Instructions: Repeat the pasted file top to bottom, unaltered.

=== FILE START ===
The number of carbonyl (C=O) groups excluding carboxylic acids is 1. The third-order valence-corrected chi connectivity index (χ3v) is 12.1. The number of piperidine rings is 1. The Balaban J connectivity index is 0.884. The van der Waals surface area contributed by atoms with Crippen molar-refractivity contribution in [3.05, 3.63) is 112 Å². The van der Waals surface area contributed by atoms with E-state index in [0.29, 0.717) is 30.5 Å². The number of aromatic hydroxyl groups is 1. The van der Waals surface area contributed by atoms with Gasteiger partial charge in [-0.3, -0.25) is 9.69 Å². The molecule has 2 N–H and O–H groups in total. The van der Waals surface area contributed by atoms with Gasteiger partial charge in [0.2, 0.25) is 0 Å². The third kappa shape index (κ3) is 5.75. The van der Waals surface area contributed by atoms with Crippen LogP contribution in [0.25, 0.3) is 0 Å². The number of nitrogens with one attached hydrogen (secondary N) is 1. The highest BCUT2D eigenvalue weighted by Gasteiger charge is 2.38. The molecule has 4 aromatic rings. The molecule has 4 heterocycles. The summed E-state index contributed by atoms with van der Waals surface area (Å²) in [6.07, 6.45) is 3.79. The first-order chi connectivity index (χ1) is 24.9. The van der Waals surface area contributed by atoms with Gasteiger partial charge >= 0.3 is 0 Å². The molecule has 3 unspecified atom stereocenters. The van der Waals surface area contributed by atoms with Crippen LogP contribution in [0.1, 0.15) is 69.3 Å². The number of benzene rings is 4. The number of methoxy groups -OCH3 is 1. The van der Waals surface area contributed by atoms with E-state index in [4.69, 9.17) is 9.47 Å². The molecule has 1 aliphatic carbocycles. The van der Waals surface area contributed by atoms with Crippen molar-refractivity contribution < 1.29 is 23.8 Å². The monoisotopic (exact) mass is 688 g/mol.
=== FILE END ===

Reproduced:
The number of carbonyl (C=O) groups excluding carboxylic acids is 1. The third-order valence-corrected chi connectivity index (χ3v) is 12.1. The number of piperidine rings is 1. The Balaban J connectivity index is 0.884. The van der Waals surface area contributed by atoms with Crippen molar-refractivity contribution in [3.05, 3.63) is 112 Å². The van der Waals surface area contributed by atoms with E-state index in [0.29, 0.717) is 30.5 Å². The number of aromatic hydroxyl groups is 1. The van der Waals surface area contributed by atoms with Gasteiger partial charge in [-0.3, -0.25) is 9.69 Å². The molecule has 2 N–H and O–H groups in total. The van der Waals surface area contributed by atoms with Gasteiger partial charge in [0.2, 0.25) is 0 Å². The third kappa shape index (κ3) is 5.75. The van der Waals surface area contributed by atoms with Crippen LogP contribution in [0.25, 0.3) is 0 Å². The number of nitrogens with one attached hydrogen (secondary N) is 1. The highest BCUT2D eigenvalue weighted by Gasteiger charge is 2.38. The molecule has 4 aromatic rings. The molecule has 4 heterocycles. The summed E-state index contributed by atoms with van der Waals surface area (Å²) in [6.07, 6.45) is 3.79. The first-order chi connectivity index (χ1) is 24.9. The van der Waals surface area contributed by atoms with Gasteiger partial charge >= 0.3 is 0 Å². The molecule has 3 unspecified atom stereocenters. The van der Waals surface area contributed by atoms with Crippen LogP contribution in [0.1, 0.15) is 69.3 Å². The number of benzene rings is 4. The number of methoxy groups -OCH3 is 1. The van der Waals surface area contributed by atoms with E-state index in [4.69, 9.17) is 9.47 Å². The molecule has 1 aliphatic carbocycles. The van der Waals surface area contributed by atoms with Crippen molar-refractivity contribution < 1.29 is 23.8 Å². The monoisotopic (exact) mass is 688 g/mol.